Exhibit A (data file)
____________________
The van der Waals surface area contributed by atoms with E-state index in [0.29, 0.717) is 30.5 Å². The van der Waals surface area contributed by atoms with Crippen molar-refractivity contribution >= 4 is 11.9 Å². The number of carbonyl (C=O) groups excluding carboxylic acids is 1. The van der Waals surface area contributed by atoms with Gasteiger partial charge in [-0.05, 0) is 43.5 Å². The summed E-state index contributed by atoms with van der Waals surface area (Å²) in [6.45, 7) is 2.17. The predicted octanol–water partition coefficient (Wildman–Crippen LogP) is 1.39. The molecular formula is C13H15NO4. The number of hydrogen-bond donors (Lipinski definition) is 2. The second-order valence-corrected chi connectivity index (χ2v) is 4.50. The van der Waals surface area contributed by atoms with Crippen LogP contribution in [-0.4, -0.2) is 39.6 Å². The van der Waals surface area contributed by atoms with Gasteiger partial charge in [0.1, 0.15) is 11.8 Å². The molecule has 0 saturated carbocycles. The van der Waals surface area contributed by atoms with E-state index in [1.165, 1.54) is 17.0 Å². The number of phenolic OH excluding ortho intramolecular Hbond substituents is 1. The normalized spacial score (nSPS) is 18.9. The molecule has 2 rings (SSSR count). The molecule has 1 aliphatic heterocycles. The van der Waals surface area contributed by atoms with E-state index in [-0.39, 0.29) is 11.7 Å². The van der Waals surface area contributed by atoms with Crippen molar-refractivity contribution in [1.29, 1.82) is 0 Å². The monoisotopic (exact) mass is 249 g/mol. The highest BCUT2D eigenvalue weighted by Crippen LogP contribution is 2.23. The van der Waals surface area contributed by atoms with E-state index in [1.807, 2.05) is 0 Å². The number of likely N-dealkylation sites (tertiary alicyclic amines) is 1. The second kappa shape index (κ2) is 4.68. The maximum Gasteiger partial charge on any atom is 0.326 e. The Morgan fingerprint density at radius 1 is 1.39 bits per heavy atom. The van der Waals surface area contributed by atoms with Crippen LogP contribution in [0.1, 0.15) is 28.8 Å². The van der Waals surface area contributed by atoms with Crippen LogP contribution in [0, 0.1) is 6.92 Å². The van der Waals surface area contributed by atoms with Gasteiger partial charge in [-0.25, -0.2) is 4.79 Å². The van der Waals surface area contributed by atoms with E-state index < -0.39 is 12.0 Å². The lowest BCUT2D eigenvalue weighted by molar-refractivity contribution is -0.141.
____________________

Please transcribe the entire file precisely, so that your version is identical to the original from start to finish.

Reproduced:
The van der Waals surface area contributed by atoms with E-state index in [0.29, 0.717) is 30.5 Å². The van der Waals surface area contributed by atoms with Crippen molar-refractivity contribution >= 4 is 11.9 Å². The number of carbonyl (C=O) groups excluding carboxylic acids is 1. The van der Waals surface area contributed by atoms with Gasteiger partial charge in [-0.05, 0) is 43.5 Å². The summed E-state index contributed by atoms with van der Waals surface area (Å²) in [6.45, 7) is 2.17. The predicted octanol–water partition coefficient (Wildman–Crippen LogP) is 1.39. The molecular formula is C13H15NO4. The number of hydrogen-bond donors (Lipinski definition) is 2. The second-order valence-corrected chi connectivity index (χ2v) is 4.50. The van der Waals surface area contributed by atoms with Crippen LogP contribution in [-0.4, -0.2) is 39.6 Å². The van der Waals surface area contributed by atoms with Gasteiger partial charge in [0.1, 0.15) is 11.8 Å². The molecule has 0 saturated carbocycles. The van der Waals surface area contributed by atoms with E-state index in [1.165, 1.54) is 17.0 Å². The number of phenolic OH excluding ortho intramolecular Hbond substituents is 1. The normalized spacial score (nSPS) is 18.9. The molecule has 2 rings (SSSR count). The molecule has 1 aliphatic heterocycles. The van der Waals surface area contributed by atoms with E-state index in [-0.39, 0.29) is 11.7 Å². The van der Waals surface area contributed by atoms with Crippen molar-refractivity contribution in [1.29, 1.82) is 0 Å². The monoisotopic (exact) mass is 249 g/mol. The highest BCUT2D eigenvalue weighted by Crippen LogP contribution is 2.23. The van der Waals surface area contributed by atoms with E-state index in [1.807, 2.05) is 0 Å². The number of likely N-dealkylation sites (tertiary alicyclic amines) is 1. The second kappa shape index (κ2) is 4.68. The maximum Gasteiger partial charge on any atom is 0.326 e. The Morgan fingerprint density at radius 1 is 1.39 bits per heavy atom. The van der Waals surface area contributed by atoms with Crippen LogP contribution in [0.1, 0.15) is 28.8 Å². The van der Waals surface area contributed by atoms with Crippen LogP contribution in [0, 0.1) is 6.92 Å². The van der Waals surface area contributed by atoms with Gasteiger partial charge in [-0.25, -0.2) is 4.79 Å². The van der Waals surface area contributed by atoms with E-state index < -0.39 is 12.0 Å². The lowest BCUT2D eigenvalue weighted by molar-refractivity contribution is -0.141.